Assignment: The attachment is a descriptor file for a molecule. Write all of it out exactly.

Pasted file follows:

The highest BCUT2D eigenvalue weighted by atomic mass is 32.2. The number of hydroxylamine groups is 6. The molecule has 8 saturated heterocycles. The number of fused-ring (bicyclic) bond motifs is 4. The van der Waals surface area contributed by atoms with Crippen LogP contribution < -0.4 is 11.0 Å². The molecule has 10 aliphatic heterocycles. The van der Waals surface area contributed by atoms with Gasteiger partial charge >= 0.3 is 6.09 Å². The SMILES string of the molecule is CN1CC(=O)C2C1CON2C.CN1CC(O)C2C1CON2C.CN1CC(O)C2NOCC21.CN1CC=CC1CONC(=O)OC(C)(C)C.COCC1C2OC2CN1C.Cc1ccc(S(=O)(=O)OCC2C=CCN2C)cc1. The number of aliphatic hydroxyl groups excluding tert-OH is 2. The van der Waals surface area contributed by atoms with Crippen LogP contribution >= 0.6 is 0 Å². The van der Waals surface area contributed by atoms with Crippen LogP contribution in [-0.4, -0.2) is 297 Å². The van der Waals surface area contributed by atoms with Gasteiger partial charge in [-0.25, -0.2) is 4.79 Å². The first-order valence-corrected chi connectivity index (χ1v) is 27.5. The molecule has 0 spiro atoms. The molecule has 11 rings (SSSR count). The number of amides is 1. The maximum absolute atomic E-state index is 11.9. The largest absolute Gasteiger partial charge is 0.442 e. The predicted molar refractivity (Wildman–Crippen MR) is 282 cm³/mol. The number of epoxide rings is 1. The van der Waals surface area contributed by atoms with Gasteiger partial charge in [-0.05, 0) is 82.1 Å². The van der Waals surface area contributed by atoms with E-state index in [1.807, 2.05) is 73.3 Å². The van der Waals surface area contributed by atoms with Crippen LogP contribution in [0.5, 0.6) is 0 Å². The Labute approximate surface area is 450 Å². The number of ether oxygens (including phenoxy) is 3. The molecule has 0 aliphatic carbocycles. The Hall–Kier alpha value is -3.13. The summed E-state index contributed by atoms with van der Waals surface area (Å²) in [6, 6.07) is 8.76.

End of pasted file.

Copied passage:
The highest BCUT2D eigenvalue weighted by atomic mass is 32.2. The number of hydroxylamine groups is 6. The molecule has 8 saturated heterocycles. The number of fused-ring (bicyclic) bond motifs is 4. The van der Waals surface area contributed by atoms with Crippen LogP contribution < -0.4 is 11.0 Å². The molecule has 10 aliphatic heterocycles. The van der Waals surface area contributed by atoms with Gasteiger partial charge >= 0.3 is 6.09 Å². The SMILES string of the molecule is CN1CC(=O)C2C1CON2C.CN1CC(O)C2C1CON2C.CN1CC(O)C2NOCC21.CN1CC=CC1CONC(=O)OC(C)(C)C.COCC1C2OC2CN1C.Cc1ccc(S(=O)(=O)OCC2C=CCN2C)cc1. The number of aliphatic hydroxyl groups excluding tert-OH is 2. The van der Waals surface area contributed by atoms with Crippen LogP contribution >= 0.6 is 0 Å². The van der Waals surface area contributed by atoms with Crippen LogP contribution in [-0.4, -0.2) is 297 Å². The van der Waals surface area contributed by atoms with Gasteiger partial charge in [-0.25, -0.2) is 4.79 Å². The first-order valence-corrected chi connectivity index (χ1v) is 27.5. The molecule has 0 spiro atoms. The molecule has 11 rings (SSSR count). The number of amides is 1. The maximum absolute atomic E-state index is 11.9. The largest absolute Gasteiger partial charge is 0.442 e. The predicted molar refractivity (Wildman–Crippen MR) is 282 cm³/mol. The number of epoxide rings is 1. The van der Waals surface area contributed by atoms with Gasteiger partial charge in [-0.05, 0) is 82.1 Å². The van der Waals surface area contributed by atoms with E-state index in [1.807, 2.05) is 73.3 Å². The van der Waals surface area contributed by atoms with Crippen LogP contribution in [0.5, 0.6) is 0 Å². The Labute approximate surface area is 450 Å². The number of ether oxygens (including phenoxy) is 3. The molecule has 0 aliphatic carbocycles. The Hall–Kier alpha value is -3.13. The summed E-state index contributed by atoms with van der Waals surface area (Å²) in [6, 6.07) is 8.76.